G-Protein Coupled Receptors (GPCRs) are known as seven transmembrane spanning receptors or metabotropic receptors. They are the largest family of membrane receptors in the entire human genome. As the name suggests, it functions by coupling itself with G-protein to regulate intracellular signalling pathways. G-proteins possess GTPase activity and controls the function of these receptors. The structure of GPCRs consists of a single polypeptide chain comprising of seven transmembrane helices, where N-terminal domain is extracellular and C-terminal is located intracellularly.
GPCRs works in a manner where agonist binds with the receptors and that causes receptors to undergo conformational change, activating G-protein heterodimer. This leads to activation of its downstream signalling pathways. Ligand-induced ?-arrestin recruitment plays a critical role in GPCR regulation through receptor desensitization and internalization and also mediates G-protein independent signal transduction. The GPCRs works via secondary messengers such as cAMP, which is generated by Adenylyl Cyclase, a target for GPCRs, or DAG and IP3, which uses Phospholipase C, another target of GPCRs.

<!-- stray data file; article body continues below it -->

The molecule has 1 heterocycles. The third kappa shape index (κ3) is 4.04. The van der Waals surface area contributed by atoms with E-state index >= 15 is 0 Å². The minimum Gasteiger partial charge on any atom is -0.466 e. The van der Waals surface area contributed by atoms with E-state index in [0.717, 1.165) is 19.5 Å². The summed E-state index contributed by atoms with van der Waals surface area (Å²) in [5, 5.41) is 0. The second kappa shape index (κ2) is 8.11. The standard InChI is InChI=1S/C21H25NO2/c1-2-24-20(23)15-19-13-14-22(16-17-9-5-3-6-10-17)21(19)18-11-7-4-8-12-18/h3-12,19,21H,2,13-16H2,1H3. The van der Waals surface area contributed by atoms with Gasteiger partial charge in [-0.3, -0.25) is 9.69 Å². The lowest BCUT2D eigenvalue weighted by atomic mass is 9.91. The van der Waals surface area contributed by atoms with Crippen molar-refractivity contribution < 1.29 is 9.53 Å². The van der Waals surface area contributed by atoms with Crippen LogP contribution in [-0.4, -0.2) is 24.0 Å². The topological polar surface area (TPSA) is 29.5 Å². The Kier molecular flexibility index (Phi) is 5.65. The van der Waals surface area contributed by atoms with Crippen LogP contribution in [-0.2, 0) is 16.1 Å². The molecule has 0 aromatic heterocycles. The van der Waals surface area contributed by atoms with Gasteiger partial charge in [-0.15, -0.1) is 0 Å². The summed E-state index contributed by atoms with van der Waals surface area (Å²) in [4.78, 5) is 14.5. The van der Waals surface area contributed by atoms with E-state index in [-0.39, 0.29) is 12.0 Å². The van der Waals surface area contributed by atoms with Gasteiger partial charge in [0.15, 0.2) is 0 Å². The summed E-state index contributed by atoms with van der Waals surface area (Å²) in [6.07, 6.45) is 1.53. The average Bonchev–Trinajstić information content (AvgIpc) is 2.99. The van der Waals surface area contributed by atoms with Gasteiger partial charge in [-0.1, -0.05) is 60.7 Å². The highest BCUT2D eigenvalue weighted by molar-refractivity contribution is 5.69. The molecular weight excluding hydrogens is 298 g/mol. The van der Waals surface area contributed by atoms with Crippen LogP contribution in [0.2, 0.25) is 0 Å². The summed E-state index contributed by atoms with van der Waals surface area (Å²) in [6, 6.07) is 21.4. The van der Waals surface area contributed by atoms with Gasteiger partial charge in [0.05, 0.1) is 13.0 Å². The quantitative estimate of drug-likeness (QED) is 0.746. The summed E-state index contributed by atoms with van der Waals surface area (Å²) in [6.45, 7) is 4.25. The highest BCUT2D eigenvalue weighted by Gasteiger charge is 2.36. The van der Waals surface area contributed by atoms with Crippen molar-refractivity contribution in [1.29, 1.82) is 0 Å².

Study of GPCRs has so much potential uncovering lot of physiological processes inside the cells. One third of the drugs available on the market to date is based on targeting GPCRs shows the importance of GPCRs research. At AAT bioquest we offer a wide variety of the products.